JPL is the right place for this AE Ph.D. '13 grad

JPL is the right place for this AE Ph.D. '13 grad
Atlanta, GA

For AE students who are itching for hands-on experience in the field, JPL mechanical engineer (and AE Ph.D. ’13) Christopher Tanner has some good news.

For AE students who are itching for hands-on experience in the field, JPL mechanical engineer (and AE Ph.D. ’13) Christopher Tanner has some good news.

“I’ve only been out for about two years, and I’ve already done some exciting work,” Tanner told a group of AE students on Thursday morning.

“And I’ve had to use a lot of stuff I learned here in class, like high-speed aerodynamics. So, thing is: pay attention.”

Tanner and his JPL colleagues will return to campus on October 23 and 24 to interview select AE students for positions at the storied Pasadena, CA laboratory. But only those who uploaded their resumes onto CareerBuzz by October 4 were eligible.

In a brief presentation before Prof. Lakshmi Sankar’s High-speed Aerodynamics Class, Tanner regaled students with accounts of his work on the Low Density Supersonic Decelerator project which deployed a full-scale supersonic test flight in June.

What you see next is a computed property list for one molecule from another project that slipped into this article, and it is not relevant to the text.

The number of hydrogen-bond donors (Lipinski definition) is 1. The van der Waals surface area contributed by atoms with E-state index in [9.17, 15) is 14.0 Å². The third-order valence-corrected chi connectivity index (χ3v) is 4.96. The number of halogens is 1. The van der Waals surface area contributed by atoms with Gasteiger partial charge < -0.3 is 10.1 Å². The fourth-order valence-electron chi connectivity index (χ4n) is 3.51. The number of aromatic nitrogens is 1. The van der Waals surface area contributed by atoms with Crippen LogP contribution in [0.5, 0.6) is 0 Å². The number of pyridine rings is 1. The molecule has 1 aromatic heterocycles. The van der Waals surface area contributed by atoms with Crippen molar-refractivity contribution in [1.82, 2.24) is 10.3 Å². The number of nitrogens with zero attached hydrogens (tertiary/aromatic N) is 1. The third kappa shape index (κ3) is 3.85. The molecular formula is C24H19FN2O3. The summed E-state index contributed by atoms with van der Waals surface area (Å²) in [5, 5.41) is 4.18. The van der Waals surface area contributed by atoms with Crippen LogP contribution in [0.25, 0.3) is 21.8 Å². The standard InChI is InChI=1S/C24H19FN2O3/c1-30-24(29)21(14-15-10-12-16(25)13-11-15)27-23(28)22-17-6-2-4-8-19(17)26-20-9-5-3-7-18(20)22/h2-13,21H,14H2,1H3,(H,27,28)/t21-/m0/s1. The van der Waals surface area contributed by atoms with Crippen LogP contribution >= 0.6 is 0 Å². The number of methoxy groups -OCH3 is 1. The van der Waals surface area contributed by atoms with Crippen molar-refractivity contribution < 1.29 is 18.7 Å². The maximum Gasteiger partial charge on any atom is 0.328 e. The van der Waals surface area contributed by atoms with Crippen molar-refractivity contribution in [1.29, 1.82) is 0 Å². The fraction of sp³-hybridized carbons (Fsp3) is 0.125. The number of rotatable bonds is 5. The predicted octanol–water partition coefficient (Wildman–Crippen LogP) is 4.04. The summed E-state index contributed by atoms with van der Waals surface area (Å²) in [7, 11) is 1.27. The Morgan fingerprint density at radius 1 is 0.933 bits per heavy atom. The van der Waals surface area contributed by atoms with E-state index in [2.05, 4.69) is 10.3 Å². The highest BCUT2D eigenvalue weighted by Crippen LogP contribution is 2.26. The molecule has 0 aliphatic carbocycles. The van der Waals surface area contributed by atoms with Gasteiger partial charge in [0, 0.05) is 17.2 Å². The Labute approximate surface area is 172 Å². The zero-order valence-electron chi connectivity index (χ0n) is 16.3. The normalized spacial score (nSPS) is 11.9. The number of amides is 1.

"This was a test-as-you-fly experiment where we tested three advanced decelerator technologies in conditions that are similar to those experienced during a Mars landing," he said.

LDSD supersonic flight test pre-launch at dawn in Kauai, HI. For Christopher Tanner, this is what work looks like. Sometimes.

“We can’t test everything computationally or at at subscale sizes, so testing them at full-scale in an environment similar to Mars is how we get the absolute best data.”

The results?

Tanner said two of the technologies – the Supersonic Inflatable Aerodynamic Decelerator (SIAD) and the Supersonic Ballute (half balloon, half parachute) – did amazingly well, performing just as the project had planned.

The third technology, a 100-foot diameter supersonic parachute, experienced an anomaly; it tore apart when deployed at Mach2.

“The reasons behind the parachute’s failure are complex, but the thing is, they are changing how we think about supersonic parachutes for Mars in general, which is incredible,” he said.

“Looked at that way, the test as a whole was a resounding success. We learn so much from failures that we are constantly encouraged to dare to do mighty things.”

Ever the engineer, Tanner said he was excited about attacking those design flaws for a redeployment next summer. By that time, there might be some additional GT-AE grads working alongside him.

Seniors and graduate students who would like to be considered for a position at JPL should upload their resumes to CareerBuzz by Oct. 4

Check out this JPL video of the LDSD test flight.

LDSD rocket sled at 300 mph at the Naval Air Weapons Station China Lake

 

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